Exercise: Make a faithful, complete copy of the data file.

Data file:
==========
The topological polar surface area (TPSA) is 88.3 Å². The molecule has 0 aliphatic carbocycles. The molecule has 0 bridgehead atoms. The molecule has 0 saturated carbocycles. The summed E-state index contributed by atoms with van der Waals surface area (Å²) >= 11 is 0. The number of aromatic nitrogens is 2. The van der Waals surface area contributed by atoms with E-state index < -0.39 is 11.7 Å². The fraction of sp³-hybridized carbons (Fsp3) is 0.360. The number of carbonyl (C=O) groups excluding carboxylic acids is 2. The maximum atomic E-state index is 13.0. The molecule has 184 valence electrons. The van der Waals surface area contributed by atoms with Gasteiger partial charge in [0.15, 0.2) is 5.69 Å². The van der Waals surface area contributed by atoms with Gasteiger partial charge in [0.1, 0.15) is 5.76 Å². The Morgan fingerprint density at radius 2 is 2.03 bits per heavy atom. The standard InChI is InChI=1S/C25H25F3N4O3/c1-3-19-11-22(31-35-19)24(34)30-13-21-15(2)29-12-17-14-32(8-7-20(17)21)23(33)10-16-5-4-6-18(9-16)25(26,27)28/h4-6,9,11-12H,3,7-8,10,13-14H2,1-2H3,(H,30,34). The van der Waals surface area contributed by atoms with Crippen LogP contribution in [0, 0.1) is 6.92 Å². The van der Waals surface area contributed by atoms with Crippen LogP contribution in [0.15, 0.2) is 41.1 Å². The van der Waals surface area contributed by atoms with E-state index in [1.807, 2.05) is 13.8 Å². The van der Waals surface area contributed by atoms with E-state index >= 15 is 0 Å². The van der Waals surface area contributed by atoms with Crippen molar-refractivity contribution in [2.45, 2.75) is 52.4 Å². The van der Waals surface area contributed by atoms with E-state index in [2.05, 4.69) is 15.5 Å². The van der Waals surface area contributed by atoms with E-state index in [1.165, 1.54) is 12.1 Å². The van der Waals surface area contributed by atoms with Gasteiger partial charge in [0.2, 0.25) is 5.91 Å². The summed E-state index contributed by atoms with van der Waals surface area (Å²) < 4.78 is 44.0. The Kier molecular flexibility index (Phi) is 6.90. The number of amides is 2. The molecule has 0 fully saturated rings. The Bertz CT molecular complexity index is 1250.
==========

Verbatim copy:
The topological polar surface area (TPSA) is 88.3 Å². The molecule has 0 aliphatic carbocycles. The molecule has 0 bridgehead atoms. The molecule has 0 saturated carbocycles. The summed E-state index contributed by atoms with van der Waals surface area (Å²) >= 11 is 0. The number of aromatic nitrogens is 2. The van der Waals surface area contributed by atoms with E-state index < -0.39 is 11.7 Å². The fraction of sp³-hybridized carbons (Fsp3) is 0.360. The number of carbonyl (C=O) groups excluding carboxylic acids is 2. The maximum atomic E-state index is 13.0. The molecule has 184 valence electrons. The van der Waals surface area contributed by atoms with Gasteiger partial charge in [0.15, 0.2) is 5.69 Å². The van der Waals surface area contributed by atoms with Gasteiger partial charge in [0.1, 0.15) is 5.76 Å². The Morgan fingerprint density at radius 2 is 2.03 bits per heavy atom. The standard InChI is InChI=1S/C25H25F3N4O3/c1-3-19-11-22(31-35-19)24(34)30-13-21-15(2)29-12-17-14-32(8-7-20(17)21)23(33)10-16-5-4-6-18(9-16)25(26,27)28/h4-6,9,11-12H,3,7-8,10,13-14H2,1-2H3,(H,30,34). The van der Waals surface area contributed by atoms with Crippen LogP contribution in [0, 0.1) is 6.92 Å². The van der Waals surface area contributed by atoms with Crippen LogP contribution in [0.15, 0.2) is 41.1 Å². The van der Waals surface area contributed by atoms with E-state index in [1.807, 2.05) is 13.8 Å². The van der Waals surface area contributed by atoms with E-state index >= 15 is 0 Å². The van der Waals surface area contributed by atoms with Crippen molar-refractivity contribution in [2.45, 2.75) is 52.4 Å². The van der Waals surface area contributed by atoms with E-state index in [2.05, 4.69) is 15.5 Å². The van der Waals surface area contributed by atoms with E-state index in [1.165, 1.54) is 12.1 Å². The van der Waals surface area contributed by atoms with Gasteiger partial charge in [0.2, 0.25) is 5.91 Å². The summed E-state index contributed by atoms with van der Waals surface area (Å²) < 4.78 is 44.0. The Kier molecular flexibility index (Phi) is 6.90. The number of amides is 2. The molecule has 0 fully saturated rings. The Bertz CT molecular complexity index is 1250.